21 October 2008

McCain Campaign Solicits Funds from Russian Diplomat

We know that Senator McCain objects to foreign sources donating to presidential campaigns--after all, such a practice is illegal. We also know that Senator McCain is no fan of Russia; in fact, he seems to take a rather aggressive stance when talking about Russia:

McCain has proposed expelling Russia from the Group of Eight world's major industrial nations and says Russia deserves international condemnation for its August war with Georgia,

He also has derided President Bush for once saying he got a sense of Russian leader Vladimir Putin's soul the first time they met and locked eyes in 2001. "I looked in Putin's eyes. I saw three letters: a K, a G and a B," McCain said last year, referring to Putin's time in the Soviet Union's KGB security agency. (AP)

So why did his campaign send a letter (dated 29 September) to the Russian Ambassador to the U.N., Vitaly Churkin, to request a a contribution? From the Washington Post:
The Russian mission to the United Nations furnished a copy of a Sept. 29 campaign letter it received urging Churkin to contribute up to $5,000 to "stop the Obama Democrats from seizing control of the entire federal government."

"Please know this -- we will not concede any region to the Democrats," the letter states.
The letter also noted that a contribution would "help McCain 'promote freedom and democracy throughout the world'" (AP).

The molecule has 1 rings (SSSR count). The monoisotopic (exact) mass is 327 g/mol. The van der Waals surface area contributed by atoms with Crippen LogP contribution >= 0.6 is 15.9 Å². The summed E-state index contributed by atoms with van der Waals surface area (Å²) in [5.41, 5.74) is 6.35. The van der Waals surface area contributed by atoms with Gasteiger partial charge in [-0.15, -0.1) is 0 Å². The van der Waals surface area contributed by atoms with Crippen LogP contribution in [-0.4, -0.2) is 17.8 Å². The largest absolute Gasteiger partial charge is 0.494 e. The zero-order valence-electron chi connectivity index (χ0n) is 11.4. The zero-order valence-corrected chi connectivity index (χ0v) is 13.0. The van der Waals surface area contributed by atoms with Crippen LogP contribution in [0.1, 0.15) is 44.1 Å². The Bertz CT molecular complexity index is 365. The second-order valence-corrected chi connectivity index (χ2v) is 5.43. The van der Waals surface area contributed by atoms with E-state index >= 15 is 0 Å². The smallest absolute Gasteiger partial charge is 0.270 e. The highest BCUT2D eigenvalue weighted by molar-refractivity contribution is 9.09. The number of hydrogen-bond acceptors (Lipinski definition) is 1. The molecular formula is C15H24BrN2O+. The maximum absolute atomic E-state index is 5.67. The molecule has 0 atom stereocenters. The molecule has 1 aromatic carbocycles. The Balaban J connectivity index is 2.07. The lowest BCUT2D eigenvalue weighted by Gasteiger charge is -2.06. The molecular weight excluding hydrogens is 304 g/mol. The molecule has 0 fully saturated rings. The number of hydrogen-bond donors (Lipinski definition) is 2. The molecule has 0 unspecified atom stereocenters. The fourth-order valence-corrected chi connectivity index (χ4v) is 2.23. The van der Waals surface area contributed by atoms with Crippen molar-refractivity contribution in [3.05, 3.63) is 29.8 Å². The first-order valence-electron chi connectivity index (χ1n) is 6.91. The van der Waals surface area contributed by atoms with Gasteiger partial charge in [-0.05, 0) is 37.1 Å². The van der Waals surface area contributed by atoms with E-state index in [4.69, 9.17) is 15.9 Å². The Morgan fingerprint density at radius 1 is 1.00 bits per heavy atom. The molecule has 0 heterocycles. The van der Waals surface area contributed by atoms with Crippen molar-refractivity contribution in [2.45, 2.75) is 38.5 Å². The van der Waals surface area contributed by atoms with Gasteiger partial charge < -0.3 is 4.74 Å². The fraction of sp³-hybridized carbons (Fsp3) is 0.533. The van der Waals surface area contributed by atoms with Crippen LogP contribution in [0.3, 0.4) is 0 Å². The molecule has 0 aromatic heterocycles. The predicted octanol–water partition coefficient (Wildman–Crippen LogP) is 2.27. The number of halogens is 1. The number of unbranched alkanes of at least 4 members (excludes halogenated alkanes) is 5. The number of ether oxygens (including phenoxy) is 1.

It should come as no surprise to learn that the Russians declined the McCain campaign's invitation, and, of course, the Russians received the letter only due to some terrible mix-up:

Brian Rogers, a spokesman for the[McCain] campaign, said he was unable to pinpoint what caused the blunder.

"It sounds like they might have been sent to the wrong place. We obviously don't solicit campaign contributions from people who aren't able to contribute," he said. (AP)

But embarrassing nonetheless. Especially since the RNC today raised the question of whether Obama has received foreign-based contributions.

And here's a curiosity: according to this source, in 2007, John McCain accepted about $10,000 from members of the Bonanno family. Here's another take on the story (from February 2008), which includes this bit of information:
a quick search on OpenSecrets.org revealed that at least five members of the Bonanno family made generous donations ($2,100 each) to the McCain campaign. Each member made a donation that was $200 less than the federal maximum on the same day.
Interesting, no? Of course, maybe these Bonannos weren't the Bonannos. But in a curious bit of related news, we learn that in 1995, the Bonannos invited Senator McCain to a birthday fete for former godfather Joseph Bonanno. The invitation made the New York Times:
Senator John McCain, an Arizona Republican, had sent birthday greetings [. . . .] the note from Senator McCain's office, his press secretary said, was written by a staff member declining an invitation for the Senator to attend).
Of course, many are questioning why Senator McCain was invited to the shindig, and how long the Bonannos have been contributing to his political campaigns (hit the Google for "Bonanno McCain" and you'll see). But that simply leads to arguments based on the guilt-by-association fallacy, and haven't we had enough of those?

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